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Slide Above The Nubble

Two of the team, Redline guide Bill Robichaud and guide and owner Mike Cherim, completed the New Hampshire peaks on the New England Hundred Highest list with the ascent of the 3813-foot Peak Above The Nubble. Not only did they manage to find the top of this “trailless” mountain, they did it in a fun and interesting way. The duo went at it from the northwest following a drainage to a gnarly backcountry slide. The slide has no name, so they coined one: S.A.T.N. or Slide Above The Nubble. The pronunciation is variable. After all, Bill and Mike found it to be both Slippery like Satin as well as Devilish like Satan. You decide.

Off to See the Nubble

The hike began on seasonally-open fire roads, which led to a hardly-ever-open fire road, which in turn led to an old logging road, which then led to a rough “herd path” made by hikers before them. The path crossed two thin streams, only one of which was on the map, then climbed skyward. They then started to really head up. The Nubble or Haystack Mountain at 2713-feet was their first target and this “trail” would take them right to it.

They begin their hike on gated fire roads.

Before long they find themselves in the woods.

This is the second crossing.

Making their way up “The Nubble.”

Bill cheers. They win. Already the day is a success what with the views they see around them.

Better Than Your Average Haystack

The Nubble, or Haystack Mountain as it is marked on a map, is an amazing piece of rock as it juts skyward making it immediately prominent. It’s only 2713-feet but the alpine feel is amazing. Moreover, thanks to it being kind of out-of-the-way, the chance of having it to oneself is pretty good.

Bushwhacking at its finest.

They make their way back down after taking a break.

This is the logical start, and it proves itself.

Confirming flagging is quickly discovered.

Peak Above The Nubble via the Slide Above The Nubble

The two consulted the tools of the Wilderness Navigation trade. Bill with his GPS, and Mike with his topographical map and magnetic baseplate compass. All proved useful. The compass was used to gauge the relative bearing of the slide and of the drainage as it turned, all vaguely visible and certainly marked accordingly on the map (see image below). The GPS proved useful later helping them locate which snowmobile trail to take to make a loop.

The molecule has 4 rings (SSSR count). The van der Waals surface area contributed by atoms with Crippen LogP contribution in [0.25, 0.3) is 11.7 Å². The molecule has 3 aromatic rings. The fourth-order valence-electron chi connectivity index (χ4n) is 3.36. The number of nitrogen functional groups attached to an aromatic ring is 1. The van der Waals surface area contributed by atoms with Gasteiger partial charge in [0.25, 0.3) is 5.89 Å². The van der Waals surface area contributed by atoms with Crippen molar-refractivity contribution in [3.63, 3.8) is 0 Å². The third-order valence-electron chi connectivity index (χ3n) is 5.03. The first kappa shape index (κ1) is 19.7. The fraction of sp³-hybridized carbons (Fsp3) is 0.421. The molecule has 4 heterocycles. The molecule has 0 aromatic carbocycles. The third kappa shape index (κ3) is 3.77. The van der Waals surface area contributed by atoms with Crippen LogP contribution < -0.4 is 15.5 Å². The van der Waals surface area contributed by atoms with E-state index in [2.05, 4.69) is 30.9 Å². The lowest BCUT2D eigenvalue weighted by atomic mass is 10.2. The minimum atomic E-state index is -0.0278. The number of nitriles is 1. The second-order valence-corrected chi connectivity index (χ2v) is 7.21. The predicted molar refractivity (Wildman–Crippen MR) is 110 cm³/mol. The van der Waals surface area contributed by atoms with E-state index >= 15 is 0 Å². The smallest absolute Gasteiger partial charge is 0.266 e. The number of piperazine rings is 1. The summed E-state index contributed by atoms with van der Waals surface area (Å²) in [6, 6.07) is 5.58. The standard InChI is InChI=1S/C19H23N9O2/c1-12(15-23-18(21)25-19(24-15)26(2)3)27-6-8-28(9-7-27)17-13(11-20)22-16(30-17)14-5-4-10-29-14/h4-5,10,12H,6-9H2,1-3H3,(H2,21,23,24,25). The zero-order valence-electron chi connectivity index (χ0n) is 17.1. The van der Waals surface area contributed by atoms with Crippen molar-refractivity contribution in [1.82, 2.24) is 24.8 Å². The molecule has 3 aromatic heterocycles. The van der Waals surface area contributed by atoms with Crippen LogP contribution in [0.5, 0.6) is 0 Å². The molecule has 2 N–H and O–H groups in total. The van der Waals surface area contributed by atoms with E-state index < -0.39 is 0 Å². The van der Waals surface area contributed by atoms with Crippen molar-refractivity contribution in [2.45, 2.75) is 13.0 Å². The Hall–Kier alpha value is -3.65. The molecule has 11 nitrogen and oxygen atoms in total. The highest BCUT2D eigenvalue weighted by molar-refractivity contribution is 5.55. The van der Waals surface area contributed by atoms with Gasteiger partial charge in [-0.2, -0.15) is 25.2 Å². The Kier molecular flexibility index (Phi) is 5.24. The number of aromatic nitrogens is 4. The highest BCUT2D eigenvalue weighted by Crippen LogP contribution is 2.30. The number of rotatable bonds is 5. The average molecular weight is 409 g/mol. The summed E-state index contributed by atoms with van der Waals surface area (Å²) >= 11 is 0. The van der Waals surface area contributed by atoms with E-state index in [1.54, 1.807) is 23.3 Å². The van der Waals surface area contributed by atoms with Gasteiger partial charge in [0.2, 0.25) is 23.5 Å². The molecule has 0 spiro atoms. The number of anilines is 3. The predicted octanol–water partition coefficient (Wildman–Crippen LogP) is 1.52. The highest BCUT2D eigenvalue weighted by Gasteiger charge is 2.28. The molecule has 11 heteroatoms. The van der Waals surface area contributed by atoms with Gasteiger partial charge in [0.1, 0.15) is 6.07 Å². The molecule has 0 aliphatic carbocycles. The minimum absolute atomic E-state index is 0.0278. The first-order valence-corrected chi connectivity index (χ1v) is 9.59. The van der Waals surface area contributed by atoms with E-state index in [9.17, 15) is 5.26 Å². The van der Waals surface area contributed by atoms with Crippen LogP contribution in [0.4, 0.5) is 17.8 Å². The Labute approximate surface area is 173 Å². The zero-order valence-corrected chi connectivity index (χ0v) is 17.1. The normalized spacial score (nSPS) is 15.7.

The approximate route the two used from The Nubble to the Peak Above The Nubble.

The two drop right into the drainage, staying there on and off.

The drainage soon becomes a wet, challenging slide. It’s downright scary at times and tough to negotiate.

Bill negotiates this tricky terrain with care.

A Little Bit Sacry… Not Kidding

Going up the two were already discussing options for their descent. Neither hiker liked the idea of descending this slide what with its abundance of slimy, wet rock and long, exposed routes. No fall territory. Going up was one thing, but going down lacked appeal. Going down another way might not just be safer, but it would allow the two to see more of the mountain. To explore.

Before long the top of the slide is in view. They’re still a couple hundred feet below the summit.

Soon they are there.

The two grab a “selfie” before descending.

A side trail leads to a vista. The two break there.

Redline Guides Liz, Ken, and no doubt others have visited as well. Some register pages.

Finding Home Another Way

By the time Bill and Mike reached the top of the SATN they had decided taking another route back, while longer, would reveal more of the cool mountain they were on and it help them avoid sliding to their deaths on the slide. Okay, maybe it wasn’t quite that bad. The alternate route was the more typical “bushwhack” up this mountain. We quoted the word bushwhack because it is actually trailed the entire way. This, however, doesn’t mean this way is easy — or even safe for that matter.

Almost immediately the trails drops out from under them.

They leave PATN behind. Bagged.

Then they drop some more.

Wow, Now This is Kinda Sketchy

The two quickly discover the typical herd path that every one else takes for the most part offers travelers its own clenchable moments, especially descending. Now, granted, they had heard about a homemade ladder — which was found and used — but the two really had no idea the to the extent this “trail” was going to be in terms of being so damned exciting. This, combined with the ascent, made for a really fun and memorable hike. One of the best as it concerns New Hampshire-based New England Hundred Highest peaks, in fact.

The photo doesn’t really show it, but both sat here.

Then there was THIS spot.

Maybe this photo will better reveal the challenge and danger.

Bill starts his turn down this thing.

Mike and Bill both survive it. The rope helps.

One of the final hurdles on this deceiving “trail.”

Now It’s Getting Really Easy

Once the two eased past all the tough scrambly sections they were able to make good time. Even past the aforementioned ladder which, as it turns out, was almost laughable because it’s almost unecessary. It’s like finding an elaborate bog bridge on the driest section of a trail (of course it’s dry because of the bog bridge, but it does beg for one to wonder if irony is afoot). The rest of the hike out was on the continuation of the herd path, Haystack Road, and a snowmobile trail.

The ladder.

Greenway exit. We pass one more path to…?

It’s an easy route now. This will pass one cairned side route to… don’t know, then hit Haystack Rd.

Mike scampers up the sand dune to shoot Hale.

Final segment. This snowmobile trail off of Haystack Rd.

That’s it. Well done, you two. Now go finish the Maine and Vermot peaks you’re missing!

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